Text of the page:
News - Bryophyte of the month

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Microlejeunea ulicina

Microlejeunea ulicina (Fairy Beads) and Metzgeria furcata, spotted by Peter Martin in a churchyard in South Gloucestershire, growing on a yew needle.

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Cephalozia curvifolia

Cephalozia curvifolia (rustwort), previously known as Nowellia curvifolia, is even more beautiful close up, with its concave leaves and long pincer-like lobes - and that amazing colour.

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Orthotrichum pulchellum

Young capsules of Orthotrichum pulchellum (Elegant Bristle-moss) with their characteristic calyptrae with a dark tip and spots around the base. Notice also that the capsules are held well clear of the leaves which are slightly curled when dry like this.

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Ptychomitrium polyphyllum

New year, new life: close-up of a young capsule of Ptychomitrium polyphyllum (Long-shanked pincushion).

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Mnium stellare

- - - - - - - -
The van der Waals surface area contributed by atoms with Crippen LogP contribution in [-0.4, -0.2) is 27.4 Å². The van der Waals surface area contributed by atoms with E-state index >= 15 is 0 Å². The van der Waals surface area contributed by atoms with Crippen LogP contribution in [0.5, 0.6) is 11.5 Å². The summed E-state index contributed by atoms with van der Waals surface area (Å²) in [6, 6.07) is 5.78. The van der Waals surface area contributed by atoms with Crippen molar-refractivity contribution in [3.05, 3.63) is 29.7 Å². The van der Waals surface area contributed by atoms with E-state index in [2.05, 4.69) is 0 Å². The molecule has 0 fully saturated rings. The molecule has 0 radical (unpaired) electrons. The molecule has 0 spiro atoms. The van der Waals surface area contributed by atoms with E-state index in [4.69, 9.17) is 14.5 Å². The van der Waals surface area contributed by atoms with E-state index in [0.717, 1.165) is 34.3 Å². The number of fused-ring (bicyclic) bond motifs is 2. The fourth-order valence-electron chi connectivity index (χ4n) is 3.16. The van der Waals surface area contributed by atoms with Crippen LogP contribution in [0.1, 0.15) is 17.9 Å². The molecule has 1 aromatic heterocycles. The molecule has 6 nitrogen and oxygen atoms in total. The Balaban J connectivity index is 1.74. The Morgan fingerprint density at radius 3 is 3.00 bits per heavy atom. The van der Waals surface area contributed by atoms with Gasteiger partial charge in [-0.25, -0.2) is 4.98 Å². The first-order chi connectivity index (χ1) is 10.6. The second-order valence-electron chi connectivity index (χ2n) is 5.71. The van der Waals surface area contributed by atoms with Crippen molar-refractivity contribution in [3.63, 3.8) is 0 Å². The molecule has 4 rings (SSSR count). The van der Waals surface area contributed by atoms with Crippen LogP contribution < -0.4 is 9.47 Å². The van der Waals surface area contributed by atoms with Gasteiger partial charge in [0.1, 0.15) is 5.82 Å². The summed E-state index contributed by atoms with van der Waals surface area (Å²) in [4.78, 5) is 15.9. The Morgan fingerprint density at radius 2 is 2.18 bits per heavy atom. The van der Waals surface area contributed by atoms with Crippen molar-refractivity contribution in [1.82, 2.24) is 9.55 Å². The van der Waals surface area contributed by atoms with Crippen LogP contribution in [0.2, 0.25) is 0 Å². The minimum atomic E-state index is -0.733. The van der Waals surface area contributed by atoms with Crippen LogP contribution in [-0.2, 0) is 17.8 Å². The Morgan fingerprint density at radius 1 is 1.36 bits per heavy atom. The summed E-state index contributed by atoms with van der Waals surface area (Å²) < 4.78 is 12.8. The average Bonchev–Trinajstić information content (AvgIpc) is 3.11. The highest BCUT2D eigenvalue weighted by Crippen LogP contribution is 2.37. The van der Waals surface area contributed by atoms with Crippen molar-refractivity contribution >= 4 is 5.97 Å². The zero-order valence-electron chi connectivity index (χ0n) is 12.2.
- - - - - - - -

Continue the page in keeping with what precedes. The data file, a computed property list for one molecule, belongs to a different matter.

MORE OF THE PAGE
Part of a leaf of Mnium stellare (Starry thyme-moss) under a high power microscope. It is starting to show the blue colouration of the cells, typical of this species when the cells die.

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Hypnum imponens

Growing on the ground near Bramshaw in the New Forest. Photographed during the socially distanced Wessex group meeting in October 2020.

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Hookeria lucens

Hookeria lucens (Shining Hookeria), on the Gower Peninsula in May 2019. It's always a pleasure to find this moss, often shining out from a shady woodland bank, or a dark crevice in a cliff face.

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Physcomitrium sphaericum

Physcomitrium sphaericum (Dwarf Bladder-moss), on the margin of the Talybont Reservoir in the Brecon Beacons, September 2020. Not the best image, but a great find by Sharon Pilkington, involving much searching on hands and knees in the mud and rain!

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Chiloscyphus polyanthos

Chiloscyphus polyanthos/pallescens (St Winifrid's Moss), on a rock in a stream in the Brecon Beacons, July 2020. *Not identifiable with certainty without perianths, but the habitat and appearance suggest C. polyanthos in this case.

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Sphagnum subnitens var. subnitens

Fruiting Sphagnum subnitens (Lustrous Bog-moss), near the almost unpronounceable Bwlch in the Brecon Beacons, June 2020. Capsules are common with this species, but no less beautiful for that.

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